After the unexpected tie in the historic 13th District recount conducted by the Daviess County Clerk’s Office Saturday, officials were unsure what to expect next in the contested election between Jim Glenn and DJ Johnson. The clerk’s office filed a report Monday with the special-formed House of Representatives committee that requested the recount as a part of their investigation.
According to Chief Deputy Clerk Richard House, the clerk’s office received an email Tuesday from the Clerk of the House of Representatives asking for the Daviess County Board of Elections to speak to the committee on Friday.
“We don’t know what it’s regarding,” said House, who assumes he will be asked about Saturday’s recount process.
House said he, along with Major Barry Smith of the Daviess County Sheriff’s Office and County Attorney Claud Porter, will address the committee in Frankfort on Friday.
After receiving a copy of that report, Glenn’s attorney Anna Stewart Whites filed a motion to disqualify Johnson’s lawyer, who she says violated the recount process by interfering with the decision making of the board of elections over one specific ballot.
Whites’ motion states, “During the recount process, DJ Johnson and his counsel intentionally, obviously, and has been reported not only by Representative Glenn’s observers, but by the media, approached and pressured election officials to alter the vote count and, with particularity, to grant DJ Johnson an additional vote.”
According to House, Johnson’s attorney spoke to Porter Saturday, but he said he did not see Johnson speak to the board.
“I didn’t in any way try to sway their decision making,” said Johnson, who was present for the all-day recount process. “I made a general comment to the board that I would accept any decision they made.”
Whites is referring to a ballot from Precinct 7, where the box for a straight-party Republican vote was partially filled in and then a solid line marked through the entire box and “Republican Party” text. Boxes throughout the ballot were then colored in completely for different candidates, however, the 13th Legislative District race was left blank. On Election Day, the voting machine counted this ballot for Johnson.
The board of elections discussed the ballot and unanimously decided the intent of the voter was not to vote straight-party and took away a vote from Johnson early Saturday. The report filed by the clerk’s office states the ballot was shown to the stakeholders present at the recount and Associated Press reporter Adam Beam tweeted an image of the ballot. “The representatives from DJ Johnson then questioned the move and asked for clarification based on 31 KAR 6:030 Section 5,” the report states.
After consulting Porter, the board revisited the ballot at the end of the process Saturday. Porter and the board discussed the regulation, which defines the definition of a paper ballot vote, giving specific examples of marking, including the use of a line. The board unanimously appealed their original decision and gave the vote back to Johnson.
Whites claims that Johnson’s attorney interfered with the election, which she says is a Class D felony. Whites has requested Johnson’s attorney be disqualified from the case and for the House committee to consult the attorney general on the matter. Whites also asked the committee to remove the altered vote from the count as spoiled, which would give Glenn a one-vote win over Johnson.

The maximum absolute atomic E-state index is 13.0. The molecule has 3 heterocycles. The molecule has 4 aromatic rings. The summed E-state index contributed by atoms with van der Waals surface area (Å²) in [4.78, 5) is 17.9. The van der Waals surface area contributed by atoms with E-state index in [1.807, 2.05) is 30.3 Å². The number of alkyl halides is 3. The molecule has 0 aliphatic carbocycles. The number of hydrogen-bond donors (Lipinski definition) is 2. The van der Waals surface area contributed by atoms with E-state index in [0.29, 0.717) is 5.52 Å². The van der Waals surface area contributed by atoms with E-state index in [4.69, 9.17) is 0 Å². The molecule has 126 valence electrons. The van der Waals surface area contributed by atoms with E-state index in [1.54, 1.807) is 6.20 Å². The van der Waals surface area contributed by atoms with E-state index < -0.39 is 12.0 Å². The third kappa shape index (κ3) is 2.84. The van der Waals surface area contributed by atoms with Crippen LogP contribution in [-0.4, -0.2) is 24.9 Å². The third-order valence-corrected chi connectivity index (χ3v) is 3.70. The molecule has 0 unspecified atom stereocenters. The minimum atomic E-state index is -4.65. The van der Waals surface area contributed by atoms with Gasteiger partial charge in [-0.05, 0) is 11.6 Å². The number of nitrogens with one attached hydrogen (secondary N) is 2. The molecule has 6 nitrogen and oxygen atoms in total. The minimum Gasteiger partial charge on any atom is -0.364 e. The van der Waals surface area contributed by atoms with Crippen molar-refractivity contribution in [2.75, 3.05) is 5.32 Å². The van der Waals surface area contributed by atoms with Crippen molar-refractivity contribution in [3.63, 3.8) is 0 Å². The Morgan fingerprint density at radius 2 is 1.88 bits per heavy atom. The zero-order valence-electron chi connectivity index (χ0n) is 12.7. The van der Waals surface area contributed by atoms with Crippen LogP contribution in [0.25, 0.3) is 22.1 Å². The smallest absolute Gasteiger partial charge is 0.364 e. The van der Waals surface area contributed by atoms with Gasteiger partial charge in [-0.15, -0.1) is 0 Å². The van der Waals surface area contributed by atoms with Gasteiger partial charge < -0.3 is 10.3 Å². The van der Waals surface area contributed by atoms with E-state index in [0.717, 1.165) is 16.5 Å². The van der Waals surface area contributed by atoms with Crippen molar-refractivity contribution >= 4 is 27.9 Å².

“This case places the County Board of Elections under a lot of pressure,” Whites said. “We believe they felt directed.”
Whites also argues that the 17 rejected absentee ballots should never have been opened.
“This is not what we do in elections,” Whites said.
Of the 17 absentee ballots in question, only 12 were in the 13th District. “Ballots that did not have signatures on the outer envelope or inner envelope were immediately rejected per statute,” the report states. “Next, ballots that contained no inner envelopes or detachable flaps were rejected per statute.” This left five ballots for review that were all previously rejected for signature issues.
The board made the following rulings on these ballots:
- The first ballot was initially rejected because the signature was not properly signed on the front outer envelope. The board found the signature on the back of the outer envelope at the seal. With Porter’s counsel, the board agreed to count this ballot.
- The second ballot was rejected because the signature was in the wrong place on the inner envelope. The board decided to accept this ballot after discussion and advice of counsel.
- The third ballot was originally rejected because the signature did not match, but the board identified to be so because a power of attorney had signed the application. On advice of counsel, this ballot was accepted.
- The fourth ballot was rejected because the signature didn’t match. With discussion, the board noticed that the voter was in an assisted living facility. “It was assessed by the board that they could have had health issues which may have created the discrepancy,” the report states. The vote was counted.
- The final ballot was rejected because the voter signed on the assistance line rather than the voter’s signature line. “The board going on a prior determination counted this ballot,” the report states.
According to Whites, the board should not make assumptions of voters, noting they took into consideration one ballot that came from an assisted living facility.
“We are urging the committee to further investigate before a potential coin toss,” Whites said, pointing out that a seated representative cannot be impeached with the flip of a coin.
The committee’s decision after hearing from the board of elections Friday will not be final. According to both Whites and Johnson, should a coin toss be the committee’s deciding factor after a tied recount, that result will be put before a full House vote, potentially including seated 13th District Representative Glenn.